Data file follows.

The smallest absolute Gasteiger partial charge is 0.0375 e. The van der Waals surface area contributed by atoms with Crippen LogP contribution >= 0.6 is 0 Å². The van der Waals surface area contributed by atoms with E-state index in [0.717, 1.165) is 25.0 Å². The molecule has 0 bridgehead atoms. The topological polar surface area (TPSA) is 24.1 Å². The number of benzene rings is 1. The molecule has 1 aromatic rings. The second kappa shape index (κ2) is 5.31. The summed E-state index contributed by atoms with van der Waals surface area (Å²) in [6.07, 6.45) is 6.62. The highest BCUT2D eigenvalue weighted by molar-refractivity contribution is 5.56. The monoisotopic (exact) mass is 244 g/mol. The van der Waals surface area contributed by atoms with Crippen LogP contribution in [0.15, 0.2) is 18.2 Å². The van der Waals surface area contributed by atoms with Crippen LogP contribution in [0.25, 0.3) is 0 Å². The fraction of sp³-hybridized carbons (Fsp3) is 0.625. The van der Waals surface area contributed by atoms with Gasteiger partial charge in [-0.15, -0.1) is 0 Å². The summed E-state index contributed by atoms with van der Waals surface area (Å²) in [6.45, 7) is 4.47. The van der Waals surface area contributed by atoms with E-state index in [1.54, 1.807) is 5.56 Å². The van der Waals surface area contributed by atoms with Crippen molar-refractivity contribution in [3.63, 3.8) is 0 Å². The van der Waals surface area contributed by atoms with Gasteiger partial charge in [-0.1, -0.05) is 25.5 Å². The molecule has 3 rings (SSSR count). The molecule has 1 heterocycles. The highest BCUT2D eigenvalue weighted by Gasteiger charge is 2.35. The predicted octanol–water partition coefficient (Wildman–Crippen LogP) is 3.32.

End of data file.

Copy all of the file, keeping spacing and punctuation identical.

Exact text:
The smallest absolute Gasteiger partial charge is 0.0375 e. The van der Waals surface area contributed by atoms with Crippen LogP contribution >= 0.6 is 0 Å². The van der Waals surface area contributed by atoms with E-state index in [0.717, 1.165) is 25.0 Å². The molecule has 0 bridgehead atoms. The topological polar surface area (TPSA) is 24.1 Å². The number of benzene rings is 1. The molecule has 1 aromatic rings. The second kappa shape index (κ2) is 5.31. The summed E-state index contributed by atoms with van der Waals surface area (Å²) in [6.07, 6.45) is 6.62. The highest BCUT2D eigenvalue weighted by molar-refractivity contribution is 5.56. The monoisotopic (exact) mass is 244 g/mol. The van der Waals surface area contributed by atoms with Crippen LogP contribution in [0.15, 0.2) is 18.2 Å². The van der Waals surface area contributed by atoms with Crippen LogP contribution in [0.25, 0.3) is 0 Å². The fraction of sp³-hybridized carbons (Fsp3) is 0.625. The van der Waals surface area contributed by atoms with Gasteiger partial charge in [-0.15, -0.1) is 0 Å². The summed E-state index contributed by atoms with van der Waals surface area (Å²) in [6.45, 7) is 4.47. The van der Waals surface area contributed by atoms with E-state index in [1.54, 1.807) is 5.56 Å². The van der Waals surface area contributed by atoms with Crippen molar-refractivity contribution in [3.63, 3.8) is 0 Å². The van der Waals surface area contributed by atoms with Gasteiger partial charge in [-0.1, -0.05) is 25.5 Å². The molecule has 3 rings (SSSR count). The molecule has 1 heterocycles. The highest BCUT2D eigenvalue weighted by Gasteiger charge is 2.35. The predicted octanol–water partition coefficient (Wildman–Crippen LogP) is 3.32.